I was delighted to see that Marc Maron finally interviewed Jerry Seinfeld for his podcast. Like the other exemplars I regularly feature—Philip Glass, David Lynch, David Bowie, etc.—Seinfeld is a consummate producer. Disciplined, rigorous, relentless, I think he’d do what he does regardless of the money or acclaim. Rich as Croesus, he still schleps around the country doing stand-up, working different rooms in nowhere towns just to put together an hour of comedy. Whether you like his work or not (Maron doesn’t), Seinfeld’s work ethic is famous enough to inspire its own mythology. It inspires me, too. Listening to the episode, I was surprised to learn that Jerry’s own inspiration came from George Burns.
When Seinfeld was just starting out, he observed talented comics struggling to stay in the game after their initial success. They’d kill in their first appearance on The Tonight Show and then underdeliver a subsequent appearance and lose the opportunity to return. In his view, they failed to accept that new material is hard. Doesn’t matter if you’re famous. Doesn’t matter if you’re rich. Like Janet Jackson, the audience wants to know: What have you done for me lately? You have to put in the work in to create new work—and new work is always more work than you think.
Experts who become authors do this too. Typically, the first book represents years, even decades, of professional training, career experience, study, thought, and experiment. In their eagerness to impress the reader, they pack their book with their most original and compelling insights. They put all their cards on the table.
If book one succeeds, they’re rewarded with an even bigger deal for the follow-up. But now they have to develop and execute a new book that somehow matches the accomplishment of the first one in a fraction of the time. Worse, what time they do have is eaten up by the fruits of their success: speaking opportunities, networking, and sheer, simple luxury.
Who can blame successful authors for enjoying themselves? A bare handful of books really take off. If lightning strikes for you, are you really going to turn your back on fame? Go back into a quiet room and spend another year grinding away in solitude? Of course not. Yet that new deadline approaches. So something gets hacked together of the appropriate word length. Maybe it’s not all that original. Maybe it’s not even particularly interesting. But it sort of kind of feels like the first book, and for your devoted fans, that’ll have to do. But of course it won’t compare and of course it will underperform. By the time book three underdelivers more severely and even your devoted fans start complaining on Amazon, your editor isn’t taking your calls anymore. (I always took my authors’ calls, but I was in the minority.)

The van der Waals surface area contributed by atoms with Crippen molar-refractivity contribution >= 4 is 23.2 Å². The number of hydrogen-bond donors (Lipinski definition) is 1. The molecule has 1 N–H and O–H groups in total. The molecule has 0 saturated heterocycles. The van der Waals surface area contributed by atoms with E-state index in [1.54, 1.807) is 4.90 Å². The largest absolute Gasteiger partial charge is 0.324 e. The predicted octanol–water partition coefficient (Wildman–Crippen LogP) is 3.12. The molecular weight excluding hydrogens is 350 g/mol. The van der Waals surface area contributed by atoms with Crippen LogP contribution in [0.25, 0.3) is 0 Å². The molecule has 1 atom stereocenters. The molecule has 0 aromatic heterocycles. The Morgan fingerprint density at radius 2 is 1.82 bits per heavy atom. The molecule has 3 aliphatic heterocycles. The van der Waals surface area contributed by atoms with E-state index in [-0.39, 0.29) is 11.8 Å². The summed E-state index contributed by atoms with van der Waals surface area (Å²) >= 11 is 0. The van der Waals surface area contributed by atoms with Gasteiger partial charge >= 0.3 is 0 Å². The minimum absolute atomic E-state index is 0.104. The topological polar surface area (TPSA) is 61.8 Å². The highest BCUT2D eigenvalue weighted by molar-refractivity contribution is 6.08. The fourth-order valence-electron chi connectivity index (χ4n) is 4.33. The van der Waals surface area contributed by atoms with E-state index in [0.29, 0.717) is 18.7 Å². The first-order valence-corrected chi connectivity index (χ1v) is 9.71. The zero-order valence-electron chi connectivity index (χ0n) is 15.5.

It’s all perfectly understandable when that happens. But that doesn’t stop authors from being totally surprised when it does. Regardless, I’m always most fascinated by creators of any kind who keep making work not through failure but through success.
At a time when his peers were spending the bulk of their free time “bullshitting with other comics,” Jerry realized he needed a better system if he was going to stick around for the long haul. That’s when a friend gave him a copy of Burns’s 1976 memoir, Living It Up. When it comes to staying power, nobody has a leg up on Burns, who was cranking out Oh, God! movies well into his eighties. For Seinfeld, the book was a revelation. In it, Burns talks about his start in vaudeville and his struggles to succeed in show business. Like Seinfeld, Burns realized he needed to approach his creative work like a job. So he came up with a system:
Seinfeld: He sat and worked every day for at least two hours.
Maron: On jokes.
S: On jokes. Which I had never heard of, or done.
M: And you didn’t know anybody who was doing that.
S: Didn’t know anybody that did that.
M: But everybody had a notebook, no?
S: Yeah, they had notebooks. But nobody sat down and said, “I want to do something on dogs.”
Jerry realized that it wasn’t enough to write down funny ideas. He needed to systematically work out his new material, day after day. He had to produce new work methodically, with no ego attached, if he was going to generate enough to keep his act fresh. Like any other comic, he’d start with an idea, but, unlike his peers, he didn’t stop there. In his mind, if you had an idea worth using in front of an audience, it was worth the effort of sustained development:
Let’s really explore this on a piece of paper. And then explore it on stage. Let’s do both. Everybody was just kind of doing it on stage. And I think, to this day, most people do. They just catch hold of an idea, they take it on stage, and that works for a lot of people…It wasn’t enough for me.
Clearly, that discipline paid off for Seinfeld. He was one of the only comics to appear regularly on both Late Night with David Letterman and The Tonight Show. When it came time to write scripts for Seinfeld, the blank page held no terror for him. He’d trained himself well, not only to work but to work things out.
If you’re brimming with good ideas, I’m happy for you. But a good idea isn’t enough. Go further. Explore it on a piece of paper. Work it out. Explore its ramifications. Be systematic. Develop that idea to its fullest. Two hours. More. Then do it again tomorrow. And the next day. That idea will lead to others. Your ideas will start to connect. As days become weeks and weeks become months, you’ll develop a cohesive body of work from what had been a scattering of insights. And when that work culminates in a book of profound value to readers, you’ll already be driving forward toward the next one.